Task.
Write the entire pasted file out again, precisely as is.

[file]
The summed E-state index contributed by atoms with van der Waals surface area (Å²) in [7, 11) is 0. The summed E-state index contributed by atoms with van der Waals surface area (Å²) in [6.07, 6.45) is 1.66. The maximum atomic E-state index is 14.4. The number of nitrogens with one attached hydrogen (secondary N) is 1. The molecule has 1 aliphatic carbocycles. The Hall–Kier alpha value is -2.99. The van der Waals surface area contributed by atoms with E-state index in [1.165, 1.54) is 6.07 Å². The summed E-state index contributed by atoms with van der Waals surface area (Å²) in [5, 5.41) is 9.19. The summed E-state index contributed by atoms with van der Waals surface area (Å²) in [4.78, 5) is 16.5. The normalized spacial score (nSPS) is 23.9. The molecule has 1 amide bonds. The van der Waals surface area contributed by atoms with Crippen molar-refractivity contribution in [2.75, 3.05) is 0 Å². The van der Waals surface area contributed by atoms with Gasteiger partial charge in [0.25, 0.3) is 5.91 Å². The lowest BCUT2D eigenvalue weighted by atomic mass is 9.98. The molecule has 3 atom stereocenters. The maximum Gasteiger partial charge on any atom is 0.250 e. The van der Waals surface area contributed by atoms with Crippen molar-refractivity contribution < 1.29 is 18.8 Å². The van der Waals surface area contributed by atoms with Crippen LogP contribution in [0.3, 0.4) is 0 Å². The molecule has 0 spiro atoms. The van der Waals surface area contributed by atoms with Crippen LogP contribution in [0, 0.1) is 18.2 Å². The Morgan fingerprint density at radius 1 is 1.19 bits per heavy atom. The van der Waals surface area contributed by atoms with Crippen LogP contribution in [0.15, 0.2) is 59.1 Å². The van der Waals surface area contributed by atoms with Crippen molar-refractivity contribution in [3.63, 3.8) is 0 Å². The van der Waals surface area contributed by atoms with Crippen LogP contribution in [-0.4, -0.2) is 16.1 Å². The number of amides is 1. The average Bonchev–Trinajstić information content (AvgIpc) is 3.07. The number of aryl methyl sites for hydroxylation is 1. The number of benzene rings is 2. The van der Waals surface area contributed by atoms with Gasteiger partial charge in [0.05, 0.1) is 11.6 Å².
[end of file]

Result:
The summed E-state index contributed by atoms with van der Waals surface area (Å²) in [7, 11) is 0. The summed E-state index contributed by atoms with van der Waals surface area (Å²) in [6.07, 6.45) is 1.66. The maximum atomic E-state index is 14.4. The number of nitrogens with one attached hydrogen (secondary N) is 1. The molecule has 1 aliphatic carbocycles. The Hall–Kier alpha value is -2.99. The van der Waals surface area contributed by atoms with E-state index in [1.165, 1.54) is 6.07 Å². The summed E-state index contributed by atoms with van der Waals surface area (Å²) in [5, 5.41) is 9.19. The summed E-state index contributed by atoms with van der Waals surface area (Å²) in [4.78, 5) is 16.5. The normalized spacial score (nSPS) is 23.9. The molecule has 1 amide bonds. The van der Waals surface area contributed by atoms with Crippen molar-refractivity contribution in [2.75, 3.05) is 0 Å². The van der Waals surface area contributed by atoms with Gasteiger partial charge in [0.25, 0.3) is 5.91 Å². The lowest BCUT2D eigenvalue weighted by atomic mass is 9.98. The molecule has 3 atom stereocenters. The maximum Gasteiger partial charge on any atom is 0.250 e. The van der Waals surface area contributed by atoms with Crippen molar-refractivity contribution < 1.29 is 18.8 Å². The van der Waals surface area contributed by atoms with Crippen LogP contribution in [0.3, 0.4) is 0 Å². The molecule has 0 spiro atoms. The van der Waals surface area contributed by atoms with Crippen LogP contribution in [0, 0.1) is 18.2 Å². The Morgan fingerprint density at radius 1 is 1.19 bits per heavy atom. The van der Waals surface area contributed by atoms with Crippen LogP contribution in [0.15, 0.2) is 59.1 Å². The van der Waals surface area contributed by atoms with Crippen molar-refractivity contribution in [3.63, 3.8) is 0 Å². The van der Waals surface area contributed by atoms with Crippen LogP contribution in [-0.4, -0.2) is 16.1 Å². The number of amides is 1. The average Bonchev–Trinajstić information content (AvgIpc) is 3.07. The number of aryl methyl sites for hydroxylation is 1. The number of benzene rings is 2. The van der Waals surface area contributed by atoms with Gasteiger partial charge in [0.05, 0.1) is 11.6 Å².